Aspiration

What is aspiration?

When food goes down the wrong pipe

By Ashleigh Townley, Rebecca Perlin and Joanne Downing

Mealtimes can be great opportunities for families to sit down together, socialize and even relax! But they can also be a time of concern—especially for parents of children with disabilities. For example, you might find yourself wondering if it’s safe to feed your child by mouth. This is a valid question. You may have discussed your concerns with your child’s medical team and they may have told you about aspiration.

So what is aspiration?

Aspiration is when food, liquid, saliva or vomit go down the wrong pipe. Instead of heading into the stomach, where they are supposed to go, they instead enter the breathing tube and end up in the lungs.

This can cause medical issues. For parents of children with physical or developmental disabilities, it can become an everyday concern because of long-term changes to the lungs. Left untreated, aspiration can lead to lung damage, which can make it harder for your child to breathe or recover from illnesses. For example, it can result in bacteria in the lungs and lead to pneumonia. If aspiration is caught early on, however, and with proper management, you can help to reduce the risk to your child’s lungs.

But my child doesn’t cough or choke when they are eating and drinking!

For typically developing children and adults, our bodies tell us right away when something has gone down the wrong pipe— we cough, hack and sputter to get it out. But in some cases, a child doesn’t cough or show any signs of distress when they are aspirating (not swallowing safely). This is called silent aspiration. This is not good, because there are no warning signs to tell parents that they need to seek help.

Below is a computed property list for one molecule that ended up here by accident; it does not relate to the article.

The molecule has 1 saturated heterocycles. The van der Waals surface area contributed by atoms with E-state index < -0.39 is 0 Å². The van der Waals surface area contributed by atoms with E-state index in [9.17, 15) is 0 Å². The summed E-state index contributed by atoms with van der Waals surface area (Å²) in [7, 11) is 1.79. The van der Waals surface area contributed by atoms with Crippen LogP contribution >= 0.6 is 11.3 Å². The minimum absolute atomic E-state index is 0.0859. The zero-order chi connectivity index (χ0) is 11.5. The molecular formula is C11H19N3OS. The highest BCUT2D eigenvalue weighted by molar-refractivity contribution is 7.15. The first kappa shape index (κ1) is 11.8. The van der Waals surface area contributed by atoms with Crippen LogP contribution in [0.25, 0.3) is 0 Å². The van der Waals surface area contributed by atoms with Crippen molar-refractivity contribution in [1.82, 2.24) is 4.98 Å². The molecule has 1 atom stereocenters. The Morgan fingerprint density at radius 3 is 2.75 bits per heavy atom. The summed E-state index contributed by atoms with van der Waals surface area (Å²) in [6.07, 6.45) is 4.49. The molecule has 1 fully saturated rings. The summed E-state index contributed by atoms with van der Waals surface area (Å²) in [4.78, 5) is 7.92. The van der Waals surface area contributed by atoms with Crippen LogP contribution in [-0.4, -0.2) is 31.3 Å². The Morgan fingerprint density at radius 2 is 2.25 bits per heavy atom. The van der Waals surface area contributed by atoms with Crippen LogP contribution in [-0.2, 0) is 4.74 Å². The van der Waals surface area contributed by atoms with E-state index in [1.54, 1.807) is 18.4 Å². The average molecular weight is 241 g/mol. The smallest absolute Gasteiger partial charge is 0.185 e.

What can I do if I think my child is at risk of aspiration?

First and foremost, if you’re concerned that your child might be at risk of aspiration, speak to your child’s health care provider about next steps. This could be your speech–language pathologist, occupational therapist, doctor or dietitian. They may recommend a referral for an assessment in your community or to a specialized feeding and swallowing team.

Prevention is key to reducing the risk and effects of aspiration. Every child is different, and strategies should be tailored to your child’s specific needs in partnership with your clinician.

Your child’s medical team may recommend:

• managing medical issues (e.g., reflux and constipation) because these can affect your child’s appetite;

• making the bites or sips bigger or smaller for your child so they can chew and swallow the food better;

• changing your child’s position during eating and drinking to match their age and ability (a clinician may recommend different types of seating to help your child do this);

• leaving more time between bites and sips to allow your child to finish what is in their mouth before giving the next bite or sip;

• changing the temperature or flavour of meals to make it easier for your child to feel the food or liquid in their mouth and throat;

• changing the consistency of the food or liquid for your child, making it thinner or thicker to help with their swallowing; or

• changing the texture of your child’s food, such as making it softer, smoother, less chunky or even crunchier!

For information on Holland Bloorview’s feeding and swallowing services, visit: www.hollandbloorview.ca/feedingservice or telephone 1-800-363-2440 ext. 3835.

Ashleigh Townley is a knowledge broker with Evidence to Care at Holland Bloorview Kids Rehabilitation Hospital.

Rebecca Perlin, MClSC SLP(C) reg. CASLPO, is a speech– language pathologist at Holland Bloorview Kids Rehabilitation Hospital.

Joanne Downing is a family leader at Holland Bloorview Kids Rehabilitation Hospital. As a former client of the Feeding and Swallowing Clinic, Joanne has first-hand experience with aspiration.

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